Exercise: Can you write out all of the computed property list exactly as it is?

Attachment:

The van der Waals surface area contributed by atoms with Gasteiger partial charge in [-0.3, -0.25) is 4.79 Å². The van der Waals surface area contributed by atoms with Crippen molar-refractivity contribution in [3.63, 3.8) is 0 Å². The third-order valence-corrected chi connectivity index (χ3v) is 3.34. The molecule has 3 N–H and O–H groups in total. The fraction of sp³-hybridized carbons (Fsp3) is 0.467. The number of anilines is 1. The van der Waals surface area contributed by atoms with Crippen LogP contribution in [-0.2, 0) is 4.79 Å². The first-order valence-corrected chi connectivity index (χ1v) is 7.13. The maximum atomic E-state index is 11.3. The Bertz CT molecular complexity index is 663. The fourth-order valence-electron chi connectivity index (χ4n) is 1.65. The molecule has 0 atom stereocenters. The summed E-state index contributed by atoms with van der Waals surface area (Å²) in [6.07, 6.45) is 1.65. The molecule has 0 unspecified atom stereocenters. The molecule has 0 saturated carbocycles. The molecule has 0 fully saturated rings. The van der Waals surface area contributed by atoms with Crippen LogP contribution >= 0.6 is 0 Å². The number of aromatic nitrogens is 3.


The van der Waals surface area contributed by atoms with Gasteiger partial charge in [-0.3, -0.25) is 4.79 Å². The van der Waals surface area contributed by atoms with Crippen molar-refractivity contribution in [3.63, 3.8) is 0 Å². The third-order valence-corrected chi connectivity index (χ3v) is 3.34. The molecule has 3 N–H and O–H groups in total. The fraction of sp³-hybridized carbons (Fsp3) is 0.467. The number of anilines is 1. The van der Waals surface area contributed by atoms with Crippen LogP contribution in [-0.2, 0) is 4.79 Å². The first-order valence-corrected chi connectivity index (χ1v) is 7.13. The maximum atomic E-state index is 11.3. The Bertz CT molecular complexity index is 663. The fourth-order valence-electron chi connectivity index (χ4n) is 1.65. The molecule has 0 atom stereocenters. The summed E-state index contributed by atoms with van der Waals surface area (Å²) in [6.07, 6.45) is 1.65. The molecule has 0 unspecified atom stereocenters. The molecule has 0 saturated carbocycles. The molecule has 0 fully saturated rings. The van der Waals surface area contributed by atoms with Crippen LogP contribution >= 0.6 is 0 Å². The number of aromatic nitrogens is 3.